Answers to eight common questions about how legal aid works

Standing up for people’s rights is what we do. Here’s how, and why it matters.

Communications and Public Relations
February 16, 2022

An Alberta without legal aid would be disastrous for the justice system and society.

Families unable to escape imminent threat of violence. Children in domestic danger. Albertans unrepresented and confused in court. People with limited financial means unable to pay for expensive court proceedings and trials. An overburdened and inefficient court system.

Legal Aid Alberta (LAA) protects people’s rights, represents the best interests of children and youth and defends clients at trial. We’re lawyers, call centre staff and administrative professionals working together to provide an essential service to thousands of Albertans.

Here are answers to eight frequently asked questions we get from clients and the public. Visit our Help Centre for answers to additional FAQs.

Question 1: Who needs Legal Aid Alberta?

Across this vast province, from urban downtowns to small towns, significant numbers of Albertans depend on Legal Aid Alberta.

We help families in crisis and disadvantaged citizens of all ages who have come into conflict with the law, including youth, people who suffer mental illness or addiction and refugees.

Legal aid duty counsel lawyers are in courtrooms across Alberta to provide immediate legal information, advice and assistance to unrepresented people.

By the numbers*

34,500+ – total number of clients
28,000+ – bail hearings for people held in custody
16,000+ – calls for help from the 24/7 police hotline

*2020-21


Question 2: How busy is Legal Aid Alberta?

We have more than 34,000 clients across the province and the need for legal help never stops. LAA Contact Centre agents field hundreds of calls every day.

Priority callers

  • Youth and adults in custody
  • Anyone calling for an emergency protection order
  • People calling for duty counsel advice before a first appearance in court

COVID-19 has put immeasurable pressure on just about every call centre on the planet, including ours. The good news is, we recently implemented more reliable Contact Centre technology to better support clients and our teams taking calls on the frontlines. We have hired more staff to meet demand.


Question 3: Who’s financially eligible to receive assistance from LAA?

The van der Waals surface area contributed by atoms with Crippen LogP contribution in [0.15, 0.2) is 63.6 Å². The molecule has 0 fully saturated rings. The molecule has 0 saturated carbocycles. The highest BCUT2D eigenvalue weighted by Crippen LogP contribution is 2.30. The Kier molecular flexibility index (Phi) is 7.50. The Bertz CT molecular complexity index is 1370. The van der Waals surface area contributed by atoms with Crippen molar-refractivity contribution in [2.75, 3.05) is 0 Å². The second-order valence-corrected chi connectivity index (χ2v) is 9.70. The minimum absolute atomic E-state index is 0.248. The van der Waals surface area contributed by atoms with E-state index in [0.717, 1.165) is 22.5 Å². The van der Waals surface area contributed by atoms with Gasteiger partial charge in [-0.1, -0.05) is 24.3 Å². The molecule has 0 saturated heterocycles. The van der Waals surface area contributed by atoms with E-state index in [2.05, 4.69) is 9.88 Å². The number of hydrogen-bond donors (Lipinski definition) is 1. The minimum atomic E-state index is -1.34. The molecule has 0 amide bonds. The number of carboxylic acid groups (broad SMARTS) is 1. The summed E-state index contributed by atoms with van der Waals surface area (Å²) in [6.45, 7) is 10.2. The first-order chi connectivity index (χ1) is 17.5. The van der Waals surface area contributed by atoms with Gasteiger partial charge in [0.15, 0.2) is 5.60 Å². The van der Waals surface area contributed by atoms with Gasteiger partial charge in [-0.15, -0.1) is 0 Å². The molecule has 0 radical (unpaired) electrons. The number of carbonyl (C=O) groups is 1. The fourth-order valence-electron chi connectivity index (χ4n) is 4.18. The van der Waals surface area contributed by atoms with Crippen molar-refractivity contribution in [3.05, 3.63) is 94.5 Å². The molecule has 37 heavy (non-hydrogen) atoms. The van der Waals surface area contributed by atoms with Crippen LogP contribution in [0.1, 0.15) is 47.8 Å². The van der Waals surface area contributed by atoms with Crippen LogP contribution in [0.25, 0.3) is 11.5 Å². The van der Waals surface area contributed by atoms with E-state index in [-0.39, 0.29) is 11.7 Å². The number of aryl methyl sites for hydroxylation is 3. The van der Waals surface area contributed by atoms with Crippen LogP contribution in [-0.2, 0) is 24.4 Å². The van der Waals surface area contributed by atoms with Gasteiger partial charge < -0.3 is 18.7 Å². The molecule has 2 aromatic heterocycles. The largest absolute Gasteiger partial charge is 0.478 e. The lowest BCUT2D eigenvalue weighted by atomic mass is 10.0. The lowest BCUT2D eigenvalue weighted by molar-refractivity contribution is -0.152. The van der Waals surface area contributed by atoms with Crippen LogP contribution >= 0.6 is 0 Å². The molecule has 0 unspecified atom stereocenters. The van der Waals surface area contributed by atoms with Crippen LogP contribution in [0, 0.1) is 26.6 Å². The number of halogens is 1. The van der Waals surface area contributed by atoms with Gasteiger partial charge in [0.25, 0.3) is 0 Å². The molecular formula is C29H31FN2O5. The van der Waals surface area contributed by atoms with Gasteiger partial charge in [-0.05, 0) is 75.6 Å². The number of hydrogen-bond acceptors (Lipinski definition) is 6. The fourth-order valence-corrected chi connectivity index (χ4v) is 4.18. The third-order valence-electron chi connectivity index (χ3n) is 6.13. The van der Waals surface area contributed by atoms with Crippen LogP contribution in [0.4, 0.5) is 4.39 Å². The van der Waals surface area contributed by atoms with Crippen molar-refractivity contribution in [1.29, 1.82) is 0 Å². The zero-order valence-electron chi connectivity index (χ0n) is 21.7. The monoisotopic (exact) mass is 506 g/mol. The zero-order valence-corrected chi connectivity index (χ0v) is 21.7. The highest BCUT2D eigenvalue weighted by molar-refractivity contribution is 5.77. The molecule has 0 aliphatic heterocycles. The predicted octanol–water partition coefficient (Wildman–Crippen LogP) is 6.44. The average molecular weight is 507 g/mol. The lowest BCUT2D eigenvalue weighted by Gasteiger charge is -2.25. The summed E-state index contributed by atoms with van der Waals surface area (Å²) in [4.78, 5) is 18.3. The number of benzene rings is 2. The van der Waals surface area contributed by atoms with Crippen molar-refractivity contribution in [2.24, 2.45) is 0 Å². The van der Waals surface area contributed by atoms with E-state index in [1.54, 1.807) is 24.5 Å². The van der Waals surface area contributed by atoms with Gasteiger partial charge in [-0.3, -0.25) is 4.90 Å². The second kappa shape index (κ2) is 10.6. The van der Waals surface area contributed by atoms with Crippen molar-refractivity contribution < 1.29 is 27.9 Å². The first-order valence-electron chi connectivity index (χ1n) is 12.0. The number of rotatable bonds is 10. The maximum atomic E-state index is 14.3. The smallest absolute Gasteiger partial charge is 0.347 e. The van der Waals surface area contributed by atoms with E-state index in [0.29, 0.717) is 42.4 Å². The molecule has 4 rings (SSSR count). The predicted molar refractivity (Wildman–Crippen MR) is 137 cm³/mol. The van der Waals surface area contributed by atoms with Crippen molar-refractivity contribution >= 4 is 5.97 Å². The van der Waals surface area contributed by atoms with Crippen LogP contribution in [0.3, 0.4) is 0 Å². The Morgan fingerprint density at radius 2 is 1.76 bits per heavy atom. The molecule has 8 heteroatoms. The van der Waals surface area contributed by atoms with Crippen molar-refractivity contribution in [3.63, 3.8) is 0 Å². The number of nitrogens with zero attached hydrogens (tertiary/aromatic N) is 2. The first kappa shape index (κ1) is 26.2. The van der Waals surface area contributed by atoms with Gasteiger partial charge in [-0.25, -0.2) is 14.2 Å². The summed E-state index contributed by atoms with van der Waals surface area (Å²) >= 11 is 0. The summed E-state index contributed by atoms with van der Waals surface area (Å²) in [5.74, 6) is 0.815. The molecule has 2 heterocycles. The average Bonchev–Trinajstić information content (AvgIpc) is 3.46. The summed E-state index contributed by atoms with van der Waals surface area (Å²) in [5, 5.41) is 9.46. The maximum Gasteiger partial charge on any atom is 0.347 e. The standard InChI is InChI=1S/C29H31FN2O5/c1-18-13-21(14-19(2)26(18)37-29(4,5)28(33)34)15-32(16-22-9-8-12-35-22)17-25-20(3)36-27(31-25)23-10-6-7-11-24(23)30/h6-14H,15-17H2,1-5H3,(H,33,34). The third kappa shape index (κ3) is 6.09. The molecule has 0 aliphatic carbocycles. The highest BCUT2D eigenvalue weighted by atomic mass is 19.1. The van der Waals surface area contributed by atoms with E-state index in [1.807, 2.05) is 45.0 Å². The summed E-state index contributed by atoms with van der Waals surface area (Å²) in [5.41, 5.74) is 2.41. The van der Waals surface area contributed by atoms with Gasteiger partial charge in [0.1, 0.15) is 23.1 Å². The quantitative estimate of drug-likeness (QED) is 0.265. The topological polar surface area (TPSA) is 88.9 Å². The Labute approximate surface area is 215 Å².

If you’re an adult, your income must meet our financial guidelines in order to qualify for legal services. Not unlike applying for income assistance, a mortgage or a student loan, there’s a process in place to determine eligibility, and just like those agencies we may look at documents like income tax returns and bank statements to determine if you qualify. And you still have to pay for legal services – but at a much more affordable rate than private lawyers.

We do provide some free legal services to all Albertans, regardless of income. Keep reading.


Question 4: How much does legal aid cost?

Some Legal Aid Alberta services are FREE for all Albertans. See Question 7.

For most legal issues, legal aid representation is not free but will cost much less than a private practice lawyer. The cost of having a legal aid lawyer represent you depends entirely on the scope of legal services you need.

Legal Aid Alberta lawyers charge a reduced hourly rate of $92.40 plus miscellaneous fees. The fees a lawyer can charge are outlined in the LAA Tariff.

Legal Aid Alberta pays your lawyer during your case and we work with you to set up a re-payment plan. All clients are expected to re-pay Legal Aid Alberta for their lawyer’s services. There is no interest on a bill with Legal Aid Alberta, and you are not responsible for paying GST.

It’s important to remember that Legal Aid Alberta is a nonprofit organization funded by the Alberta Government with support from the Alberta Law Foundation. Providing free legal services to every single Albertan is a utopia for us but would ultimately cost billions.